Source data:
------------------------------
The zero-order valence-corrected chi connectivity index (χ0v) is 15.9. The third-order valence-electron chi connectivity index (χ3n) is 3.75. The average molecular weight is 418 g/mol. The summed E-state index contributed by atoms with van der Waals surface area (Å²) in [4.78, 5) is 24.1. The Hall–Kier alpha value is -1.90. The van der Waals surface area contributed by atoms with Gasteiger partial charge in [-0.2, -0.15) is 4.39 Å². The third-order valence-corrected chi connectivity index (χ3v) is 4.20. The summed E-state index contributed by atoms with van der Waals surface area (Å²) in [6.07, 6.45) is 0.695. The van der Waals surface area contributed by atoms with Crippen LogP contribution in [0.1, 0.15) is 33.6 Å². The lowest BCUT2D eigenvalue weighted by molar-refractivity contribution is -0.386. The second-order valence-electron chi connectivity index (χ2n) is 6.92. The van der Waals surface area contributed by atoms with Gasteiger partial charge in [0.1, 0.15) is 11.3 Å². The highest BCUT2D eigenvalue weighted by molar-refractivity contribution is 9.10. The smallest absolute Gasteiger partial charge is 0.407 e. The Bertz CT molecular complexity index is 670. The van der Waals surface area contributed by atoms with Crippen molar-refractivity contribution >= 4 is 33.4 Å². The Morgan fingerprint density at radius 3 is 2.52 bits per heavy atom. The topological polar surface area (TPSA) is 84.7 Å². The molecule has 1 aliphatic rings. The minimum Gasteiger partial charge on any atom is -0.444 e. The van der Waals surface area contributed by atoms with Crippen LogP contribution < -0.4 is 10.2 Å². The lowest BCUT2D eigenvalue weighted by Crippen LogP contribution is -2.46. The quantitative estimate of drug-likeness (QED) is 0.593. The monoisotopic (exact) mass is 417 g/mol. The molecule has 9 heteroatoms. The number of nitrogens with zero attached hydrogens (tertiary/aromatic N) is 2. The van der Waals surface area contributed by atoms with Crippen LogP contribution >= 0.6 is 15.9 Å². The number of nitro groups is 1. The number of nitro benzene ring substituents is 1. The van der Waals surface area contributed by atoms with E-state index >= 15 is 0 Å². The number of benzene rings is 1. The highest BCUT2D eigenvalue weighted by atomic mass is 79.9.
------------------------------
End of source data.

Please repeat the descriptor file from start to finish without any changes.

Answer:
The zero-order valence-corrected chi connectivity index (χ0v) is 15.9. The third-order valence-electron chi connectivity index (χ3n) is 3.75. The average molecular weight is 418 g/mol. The summed E-state index contributed by atoms with van der Waals surface area (Å²) in [4.78, 5) is 24.1. The Hall–Kier alpha value is -1.90. The van der Waals surface area contributed by atoms with Gasteiger partial charge in [-0.2, -0.15) is 4.39 Å². The third-order valence-corrected chi connectivity index (χ3v) is 4.20. The summed E-state index contributed by atoms with van der Waals surface area (Å²) in [6.07, 6.45) is 0.695. The van der Waals surface area contributed by atoms with Crippen LogP contribution in [0.1, 0.15) is 33.6 Å². The lowest BCUT2D eigenvalue weighted by molar-refractivity contribution is -0.386. The second-order valence-electron chi connectivity index (χ2n) is 6.92. The van der Waals surface area contributed by atoms with Gasteiger partial charge in [0.1, 0.15) is 11.3 Å². The highest BCUT2D eigenvalue weighted by molar-refractivity contribution is 9.10. The smallest absolute Gasteiger partial charge is 0.407 e. The Bertz CT molecular complexity index is 670. The van der Waals surface area contributed by atoms with Crippen molar-refractivity contribution >= 4 is 33.4 Å². The Morgan fingerprint density at radius 3 is 2.52 bits per heavy atom. The topological polar surface area (TPSA) is 84.7 Å². The molecule has 1 aliphatic rings. The minimum Gasteiger partial charge on any atom is -0.444 e. The van der Waals surface area contributed by atoms with Crippen LogP contribution < -0.4 is 10.2 Å². The lowest BCUT2D eigenvalue weighted by Crippen LogP contribution is -2.46. The quantitative estimate of drug-likeness (QED) is 0.593. The monoisotopic (exact) mass is 417 g/mol. The molecule has 9 heteroatoms. The number of nitrogens with zero attached hydrogens (tertiary/aromatic N) is 2. The van der Waals surface area contributed by atoms with Crippen LogP contribution >= 0.6 is 15.9 Å². The number of nitro groups is 1. The number of nitro benzene ring substituents is 1. The van der Waals surface area contributed by atoms with E-state index >= 15 is 0 Å². The number of benzene rings is 1. The highest BCUT2D eigenvalue weighted by atomic mass is 79.9.